“I already—”

At window 32 the same bored-looking woman from yesterday handed me a new wristband. “Go to window 29.”

“I did all this yesterday,” I protested. “Remember?”

“You know how many people come here? Every day? Next!”

I repeated the same sadistic circuit—morose guy, window, window, bench, next window, medical with a different doctor, deputy at the end of the hall cut off my wristband again. It had now been 47 hours. No sleep. No toothbrush. No soap.

“Go to window 32.”

Wait. I’ve already done—


About 16 hours later I looked up through bleary eyes at the first doctor again.

“Say ‘ah.’”

“No, wait,” I said frantically. “This is the third time I’ve been in this office. I haven’t slept in three days. They just keep sending me around in circles. Please, look at the name. Remember? Captain Frandsen.”

Recognition flickered in his eyes. “Oh, right. Let me make a call.”

They put me back in the first holding cell from three days ago, only there were even more men stuffed inside this time. They must really think we are animals, I thought, slumping onto a bench with a groan. “I can’t believe,” I said to no one in particular, “they’ve been processing me for three days.”

A familiar crazed-eyed, bushy-bearded face popped up from his disgusting “bed” of bread packages on the mucky floor. He turned to me. “I told you!”

I gaped at him. It couldn’t be. “You . . . haven’t really been here for 16 weeks, have you?” I asked in alarm.

“Longer now,” he said. “I think I’m gettin’ peanut butter poisoning.”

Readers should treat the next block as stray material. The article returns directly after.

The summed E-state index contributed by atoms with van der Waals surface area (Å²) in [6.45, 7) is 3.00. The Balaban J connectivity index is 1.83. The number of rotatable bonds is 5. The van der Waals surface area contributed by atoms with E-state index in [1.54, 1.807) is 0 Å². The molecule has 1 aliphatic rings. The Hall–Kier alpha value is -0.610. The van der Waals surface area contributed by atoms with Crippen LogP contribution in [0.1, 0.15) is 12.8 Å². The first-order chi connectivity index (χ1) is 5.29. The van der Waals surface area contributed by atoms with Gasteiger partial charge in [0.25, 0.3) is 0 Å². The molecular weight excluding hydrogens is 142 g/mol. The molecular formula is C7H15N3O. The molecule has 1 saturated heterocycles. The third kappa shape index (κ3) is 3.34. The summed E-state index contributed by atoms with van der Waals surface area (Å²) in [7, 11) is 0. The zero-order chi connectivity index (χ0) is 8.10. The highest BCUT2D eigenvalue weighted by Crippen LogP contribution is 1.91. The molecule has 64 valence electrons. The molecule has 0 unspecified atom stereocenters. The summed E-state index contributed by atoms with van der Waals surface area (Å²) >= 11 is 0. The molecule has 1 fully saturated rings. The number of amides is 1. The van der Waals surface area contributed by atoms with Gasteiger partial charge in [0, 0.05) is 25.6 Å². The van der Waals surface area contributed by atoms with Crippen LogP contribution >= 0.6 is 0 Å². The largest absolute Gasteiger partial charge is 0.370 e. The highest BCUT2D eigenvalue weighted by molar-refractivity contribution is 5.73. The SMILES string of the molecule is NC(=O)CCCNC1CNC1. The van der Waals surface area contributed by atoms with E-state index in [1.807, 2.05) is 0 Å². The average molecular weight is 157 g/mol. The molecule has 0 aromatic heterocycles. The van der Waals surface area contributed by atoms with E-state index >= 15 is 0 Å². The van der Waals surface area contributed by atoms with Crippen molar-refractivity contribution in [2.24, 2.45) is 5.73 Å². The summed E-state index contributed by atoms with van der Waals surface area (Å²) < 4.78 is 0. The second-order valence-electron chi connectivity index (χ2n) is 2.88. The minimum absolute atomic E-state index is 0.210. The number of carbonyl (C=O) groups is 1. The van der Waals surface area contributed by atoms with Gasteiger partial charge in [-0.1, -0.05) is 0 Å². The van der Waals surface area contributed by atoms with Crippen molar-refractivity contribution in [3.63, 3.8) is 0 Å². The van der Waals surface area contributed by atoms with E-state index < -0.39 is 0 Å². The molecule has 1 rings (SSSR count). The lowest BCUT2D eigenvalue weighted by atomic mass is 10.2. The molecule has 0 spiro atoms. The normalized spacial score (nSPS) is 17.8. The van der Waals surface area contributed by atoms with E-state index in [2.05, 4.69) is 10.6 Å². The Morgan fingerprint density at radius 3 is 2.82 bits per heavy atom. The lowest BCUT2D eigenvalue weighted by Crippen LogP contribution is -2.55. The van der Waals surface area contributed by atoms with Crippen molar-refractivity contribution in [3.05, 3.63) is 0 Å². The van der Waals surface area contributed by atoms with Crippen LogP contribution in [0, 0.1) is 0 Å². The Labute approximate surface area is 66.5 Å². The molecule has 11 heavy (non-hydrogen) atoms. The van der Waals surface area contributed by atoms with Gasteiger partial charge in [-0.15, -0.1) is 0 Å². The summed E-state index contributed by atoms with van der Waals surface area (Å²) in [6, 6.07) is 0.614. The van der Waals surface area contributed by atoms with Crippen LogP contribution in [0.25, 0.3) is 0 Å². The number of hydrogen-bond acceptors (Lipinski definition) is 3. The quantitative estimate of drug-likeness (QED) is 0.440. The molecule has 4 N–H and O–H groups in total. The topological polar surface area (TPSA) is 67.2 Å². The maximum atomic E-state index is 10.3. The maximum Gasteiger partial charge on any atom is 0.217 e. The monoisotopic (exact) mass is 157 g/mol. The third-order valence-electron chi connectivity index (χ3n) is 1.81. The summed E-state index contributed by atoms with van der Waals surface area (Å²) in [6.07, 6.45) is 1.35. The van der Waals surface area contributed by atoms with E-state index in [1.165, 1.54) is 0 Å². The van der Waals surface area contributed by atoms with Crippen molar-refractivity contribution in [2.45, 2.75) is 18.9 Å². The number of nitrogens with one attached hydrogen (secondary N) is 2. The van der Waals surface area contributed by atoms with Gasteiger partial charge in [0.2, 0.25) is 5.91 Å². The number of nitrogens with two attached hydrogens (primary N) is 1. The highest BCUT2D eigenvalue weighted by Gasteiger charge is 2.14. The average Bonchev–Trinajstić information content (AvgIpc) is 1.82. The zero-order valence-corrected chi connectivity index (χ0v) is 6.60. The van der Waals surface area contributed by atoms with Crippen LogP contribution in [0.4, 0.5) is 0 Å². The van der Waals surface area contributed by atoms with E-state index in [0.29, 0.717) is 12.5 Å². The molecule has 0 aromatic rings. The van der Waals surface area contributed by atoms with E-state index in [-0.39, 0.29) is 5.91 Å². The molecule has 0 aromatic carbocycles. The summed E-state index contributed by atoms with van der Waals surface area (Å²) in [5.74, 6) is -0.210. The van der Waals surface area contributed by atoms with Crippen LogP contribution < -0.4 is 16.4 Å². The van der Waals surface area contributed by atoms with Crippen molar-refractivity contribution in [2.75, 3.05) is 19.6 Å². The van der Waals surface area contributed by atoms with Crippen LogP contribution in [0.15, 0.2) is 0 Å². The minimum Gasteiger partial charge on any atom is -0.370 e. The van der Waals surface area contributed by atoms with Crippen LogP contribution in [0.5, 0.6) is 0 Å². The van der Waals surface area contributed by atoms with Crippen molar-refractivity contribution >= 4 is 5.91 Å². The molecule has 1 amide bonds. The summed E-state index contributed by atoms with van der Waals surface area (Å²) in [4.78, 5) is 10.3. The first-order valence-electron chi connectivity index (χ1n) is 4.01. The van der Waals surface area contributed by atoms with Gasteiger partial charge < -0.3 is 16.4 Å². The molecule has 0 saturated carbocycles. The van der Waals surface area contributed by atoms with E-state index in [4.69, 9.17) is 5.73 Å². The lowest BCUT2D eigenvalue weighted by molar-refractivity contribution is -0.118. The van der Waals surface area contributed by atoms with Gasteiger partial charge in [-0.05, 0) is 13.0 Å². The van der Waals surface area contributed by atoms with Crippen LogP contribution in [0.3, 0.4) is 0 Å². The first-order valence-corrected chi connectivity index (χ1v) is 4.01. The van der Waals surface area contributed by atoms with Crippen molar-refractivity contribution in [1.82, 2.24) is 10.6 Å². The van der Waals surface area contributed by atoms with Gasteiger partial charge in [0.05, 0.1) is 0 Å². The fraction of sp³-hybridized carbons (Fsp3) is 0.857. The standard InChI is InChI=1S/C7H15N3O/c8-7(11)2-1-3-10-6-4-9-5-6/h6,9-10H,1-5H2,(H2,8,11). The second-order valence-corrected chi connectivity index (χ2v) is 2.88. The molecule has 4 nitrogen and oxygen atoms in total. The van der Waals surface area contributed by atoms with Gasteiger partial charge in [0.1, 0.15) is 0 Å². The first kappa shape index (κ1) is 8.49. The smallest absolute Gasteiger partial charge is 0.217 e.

Oh. My. Lord. What kind of Bermuda Triangle were we in? The following week, a local newspaper reported that the Los Angeles Sheriff’s Department had settled out of court in the low six figures for imprisoning a San Fernando Valley man for 17 weeks for a DUI that should have meant a 24-hour “dry-out.”

At long last, eyes drooping down to my jaw line, I was allowed to trudge, feet dragging down the hallway, to a cell in a module labeled 2400. My assigned spot was at the end of the row, so I was afforded a brief tour of things to come. The cells were designed for four people, but seven or sometimes eight men were compressed inside, the extra guys forced to sleep on the mouse-riddled floor. It was accepted that men would have to fight to keep their privilege of sleeping on a bunk.

As I was about to pass the fifth cell, I froze in terror. Five people had their backs pressed against the wall, with several of their faces as pale as ghosts. Writhing a few feet from the bars was a gruesome four-legged, four-armed creature slathered in blood: a wild-eyed man sat cross-legged with a lifeless, shirtless body lying across his lap like a demonic minstrel’s bloody guitar. Wielding a makeshift knife like a fountain pen, the man was nearly done carving “San Pedro” into the corpse’s back, the crimson penmanship terrifyingly neat.

I lurched away from the nightmare tableau, tripping over myself in my haste to escape to my assigned cell. Inside, I muttered unintelligible greetings to my new cellmates. Thankfully, a bunk was unoccupied, so I collapsed onto my tortilla-thick mat and dreamed only in red.

Benjamin Frandsen is an award-winning published author, poet, screenwriter, singer/songwriter, journalist, and the host of the Ben Free Podcast.  Originally published by the Vera Institute of Justice.

About The Author

Disclaimer: the views expressed by guest writers are strictly those of the author and may not reflect the views of the Vanguard, its editor, or its editorial board.